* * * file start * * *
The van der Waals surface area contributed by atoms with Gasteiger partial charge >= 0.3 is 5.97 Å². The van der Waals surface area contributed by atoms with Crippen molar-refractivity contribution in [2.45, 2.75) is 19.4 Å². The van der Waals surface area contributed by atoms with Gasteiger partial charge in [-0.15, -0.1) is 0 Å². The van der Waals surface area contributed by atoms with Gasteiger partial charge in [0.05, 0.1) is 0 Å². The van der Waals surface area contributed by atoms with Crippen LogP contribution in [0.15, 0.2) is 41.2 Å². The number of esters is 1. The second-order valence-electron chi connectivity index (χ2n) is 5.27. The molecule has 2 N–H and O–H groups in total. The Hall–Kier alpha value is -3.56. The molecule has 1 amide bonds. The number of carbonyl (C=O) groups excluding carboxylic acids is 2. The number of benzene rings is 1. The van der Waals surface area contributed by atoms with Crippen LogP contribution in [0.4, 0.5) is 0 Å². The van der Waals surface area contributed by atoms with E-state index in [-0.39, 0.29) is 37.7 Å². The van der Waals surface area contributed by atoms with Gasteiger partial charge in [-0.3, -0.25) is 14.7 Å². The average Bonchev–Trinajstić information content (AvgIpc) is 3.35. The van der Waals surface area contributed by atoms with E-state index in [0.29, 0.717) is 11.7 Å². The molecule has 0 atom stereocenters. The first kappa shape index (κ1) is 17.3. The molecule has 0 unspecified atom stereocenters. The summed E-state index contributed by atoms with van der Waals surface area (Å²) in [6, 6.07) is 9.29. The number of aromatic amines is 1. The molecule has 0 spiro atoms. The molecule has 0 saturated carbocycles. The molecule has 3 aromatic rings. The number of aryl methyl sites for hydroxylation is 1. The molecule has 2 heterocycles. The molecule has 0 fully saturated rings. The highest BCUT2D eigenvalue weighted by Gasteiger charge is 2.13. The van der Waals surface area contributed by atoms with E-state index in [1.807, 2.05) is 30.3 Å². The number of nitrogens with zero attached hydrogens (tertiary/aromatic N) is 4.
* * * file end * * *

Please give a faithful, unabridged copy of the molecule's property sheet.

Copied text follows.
The van der Waals surface area contributed by atoms with Gasteiger partial charge >= 0.3 is 5.97 Å². The van der Waals surface area contributed by atoms with Crippen molar-refractivity contribution in [2.45, 2.75) is 19.4 Å². The van der Waals surface area contributed by atoms with Gasteiger partial charge in [-0.15, -0.1) is 0 Å². The van der Waals surface area contributed by atoms with Gasteiger partial charge in [0.05, 0.1) is 0 Å². The van der Waals surface area contributed by atoms with Crippen LogP contribution in [0.15, 0.2) is 41.2 Å². The number of esters is 1. The second-order valence-electron chi connectivity index (χ2n) is 5.27. The molecule has 2 N–H and O–H groups in total. The Hall–Kier alpha value is -3.56. The molecule has 1 amide bonds. The number of carbonyl (C=O) groups excluding carboxylic acids is 2. The number of benzene rings is 1. The van der Waals surface area contributed by atoms with Crippen LogP contribution in [0.4, 0.5) is 0 Å². The van der Waals surface area contributed by atoms with E-state index in [-0.39, 0.29) is 37.7 Å². The van der Waals surface area contributed by atoms with Gasteiger partial charge in [-0.3, -0.25) is 14.7 Å². The average Bonchev–Trinajstić information content (AvgIpc) is 3.35. The van der Waals surface area contributed by atoms with E-state index in [0.29, 0.717) is 11.7 Å². The molecule has 0 atom stereocenters. The first kappa shape index (κ1) is 17.3. The molecule has 0 unspecified atom stereocenters. The summed E-state index contributed by atoms with van der Waals surface area (Å²) in [6, 6.07) is 9.29. The number of aromatic amines is 1. The molecule has 0 spiro atoms. The molecule has 0 saturated carbocycles. The molecule has 3 aromatic rings. The number of aryl methyl sites for hydroxylation is 1. The molecule has 2 heterocycles. The molecule has 0 fully saturated rings. The highest BCUT2D eigenvalue weighted by Gasteiger charge is 2.13. The van der Waals surface area contributed by atoms with E-state index in [1.807, 2.05) is 30.3 Å². The number of nitrogens with zero attached hydrogens (tertiary/aromatic N) is 4.